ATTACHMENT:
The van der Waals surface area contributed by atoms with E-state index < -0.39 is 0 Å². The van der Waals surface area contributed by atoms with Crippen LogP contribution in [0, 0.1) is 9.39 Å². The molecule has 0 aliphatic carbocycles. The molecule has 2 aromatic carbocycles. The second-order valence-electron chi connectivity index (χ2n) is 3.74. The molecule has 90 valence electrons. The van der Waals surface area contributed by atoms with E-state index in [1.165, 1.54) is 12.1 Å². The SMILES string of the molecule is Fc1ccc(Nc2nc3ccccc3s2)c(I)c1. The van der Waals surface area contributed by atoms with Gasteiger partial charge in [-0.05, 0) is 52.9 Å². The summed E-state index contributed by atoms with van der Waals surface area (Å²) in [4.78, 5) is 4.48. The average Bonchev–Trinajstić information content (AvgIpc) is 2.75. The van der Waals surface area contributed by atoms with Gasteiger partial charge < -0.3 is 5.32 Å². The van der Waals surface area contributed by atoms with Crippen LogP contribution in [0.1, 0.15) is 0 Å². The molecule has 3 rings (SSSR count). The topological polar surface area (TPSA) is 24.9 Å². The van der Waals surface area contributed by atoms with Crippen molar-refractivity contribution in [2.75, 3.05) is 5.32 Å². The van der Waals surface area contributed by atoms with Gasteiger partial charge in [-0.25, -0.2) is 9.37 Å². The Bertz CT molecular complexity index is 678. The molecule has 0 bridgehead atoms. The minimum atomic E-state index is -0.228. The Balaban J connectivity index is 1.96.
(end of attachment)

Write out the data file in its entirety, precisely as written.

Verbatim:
The van der Waals surface area contributed by atoms with E-state index < -0.39 is 0 Å². The van der Waals surface area contributed by atoms with Crippen LogP contribution in [0, 0.1) is 9.39 Å². The molecule has 0 aliphatic carbocycles. The molecule has 2 aromatic carbocycles. The second-order valence-electron chi connectivity index (χ2n) is 3.74. The molecule has 90 valence electrons. The van der Waals surface area contributed by atoms with E-state index in [1.165, 1.54) is 12.1 Å². The SMILES string of the molecule is Fc1ccc(Nc2nc3ccccc3s2)c(I)c1. The van der Waals surface area contributed by atoms with Gasteiger partial charge in [-0.05, 0) is 52.9 Å². The summed E-state index contributed by atoms with van der Waals surface area (Å²) in [4.78, 5) is 4.48. The average Bonchev–Trinajstić information content (AvgIpc) is 2.75. The van der Waals surface area contributed by atoms with Gasteiger partial charge < -0.3 is 5.32 Å². The van der Waals surface area contributed by atoms with Crippen LogP contribution in [0.1, 0.15) is 0 Å². The molecule has 3 rings (SSSR count). The topological polar surface area (TPSA) is 24.9 Å². The van der Waals surface area contributed by atoms with Crippen molar-refractivity contribution in [2.75, 3.05) is 5.32 Å². The van der Waals surface area contributed by atoms with Gasteiger partial charge in [-0.25, -0.2) is 9.37 Å². The Bertz CT molecular complexity index is 678. The molecule has 0 bridgehead atoms. The minimum atomic E-state index is -0.228. The Balaban J connectivity index is 1.96.